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Jeff Semler: A look at Christmas down on the farm

December 20, 2011|By JEFF SEMLER | jsemler@umd.edu
  • Jeff Semler
Jeff Semler

Well, there are just five shopping days left until Christmas, counting today.

I hope you are ready. If you are or even if you aren’t, I hope you will indulge me as we take a look at Christmas from down on the farm.

While Christmas is a day off for many people, it is not for the farmer. Calves have to be fed and cows have to be milked, eggs have to be gathered and hogs have to be slopped. OK, we don’t slop hogs much anymore, but they still need to eat and we need to make sure they have feed.

There are also a lot of farm products in and around the home at Christmastime. We can start at the table, but it does not end there. Some folks can remember the Christmas song that went, “Christmas is coming, the goose is getting fat.”

Well, goose used to be the staple at the Christmas table in England, and by extension, around the world, at least in her colonies and former colonies like the United States. However, Queen Victoria did for the turkey industry what no other single person could do. She chose turkey for her Christmas dinner, and since everyone wants to imitate the queen, turkey has become the common centerpiece of the Christmas table.

What would Christmas be without cookies? I can only imagine the tons of flour that is used in the baking of these delectable treats. Here in Washington County and this valley, wheat has been and remains a major crop. I have mentioned this in previous articles as we are reminded by the many roads that have mill in their name.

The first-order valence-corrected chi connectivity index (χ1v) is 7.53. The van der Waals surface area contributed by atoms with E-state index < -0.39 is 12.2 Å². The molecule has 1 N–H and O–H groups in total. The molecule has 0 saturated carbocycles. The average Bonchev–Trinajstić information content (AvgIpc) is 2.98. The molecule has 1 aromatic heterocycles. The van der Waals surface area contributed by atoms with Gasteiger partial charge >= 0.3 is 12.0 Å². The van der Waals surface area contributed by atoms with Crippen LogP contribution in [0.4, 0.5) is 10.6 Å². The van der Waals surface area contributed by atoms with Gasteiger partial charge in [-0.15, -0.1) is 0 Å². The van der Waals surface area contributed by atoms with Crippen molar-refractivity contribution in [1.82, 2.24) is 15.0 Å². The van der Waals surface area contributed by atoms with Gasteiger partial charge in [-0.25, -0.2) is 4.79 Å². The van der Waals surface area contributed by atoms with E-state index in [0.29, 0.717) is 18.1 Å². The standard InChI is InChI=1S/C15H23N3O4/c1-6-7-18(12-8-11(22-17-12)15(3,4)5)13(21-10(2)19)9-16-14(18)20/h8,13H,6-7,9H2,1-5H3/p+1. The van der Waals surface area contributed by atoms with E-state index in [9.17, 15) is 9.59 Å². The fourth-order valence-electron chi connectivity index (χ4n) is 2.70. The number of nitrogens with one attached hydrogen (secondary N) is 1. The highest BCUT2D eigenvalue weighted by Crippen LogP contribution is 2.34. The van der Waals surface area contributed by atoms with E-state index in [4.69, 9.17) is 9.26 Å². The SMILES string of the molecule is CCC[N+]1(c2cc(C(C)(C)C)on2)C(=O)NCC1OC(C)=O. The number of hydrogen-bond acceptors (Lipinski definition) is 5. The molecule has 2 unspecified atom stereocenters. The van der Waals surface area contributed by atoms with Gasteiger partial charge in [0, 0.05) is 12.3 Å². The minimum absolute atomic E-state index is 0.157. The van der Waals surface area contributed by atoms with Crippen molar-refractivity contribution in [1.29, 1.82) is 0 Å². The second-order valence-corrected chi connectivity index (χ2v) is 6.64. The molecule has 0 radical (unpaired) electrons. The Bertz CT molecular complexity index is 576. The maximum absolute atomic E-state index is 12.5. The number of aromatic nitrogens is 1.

The farmers’ involvement with Christmas does not stop with food. The next obvious contribution is the tree. According to available statistics, 88 percent of Americans will put up a Christmas tree and nearly 30 million of them will be real trees.

Some 350 million Christmas trees are growing on tree farms across the U.S., awaiting future Christmases. Firs, pines and spruces are the most popular choices. These trees are grown in all 50 states, including Hawaii, with Oregon being No. 1, Pennsylvania No. 4, Virginia No. 8 and Maryland coming in at No. 20.

Real trees are a renewable, recyclable resource. For every real Christmas tree harvested, one to three seedlings are planted the following spring. There are close to 15,000 farms growing Christmas trees in the U.S., and more than 100,000 people are employed full or part-time in the industry. It can take as many as 15 years to grow a tree of typical height (6- to 7-foot tall) or as little as four years, but the average growing time is seven years.

Then there is cotton for clothing and flax for linen and so on. Farmers and their produce are all around us at Christmas as they are everyday of the year.

In closing, I would like to share a few nonfarm facts with you. Christmas is celebrated in some form by 95 percent of Americans of which 93 percent will exchange gifts, 74 percent will go to parties and 65 percent will attend a worship service.

 Regardless of your bent, “Merry Christmas to all and to all a good night.”


Jeff Semler is an Extension educator, specializing in agriculture and natural resources, for the University of Maryland Extension. He is based in Washington County. He can be reached at 301-791-1404, ext. 25, or by email at jsemler@umd.edu.



 

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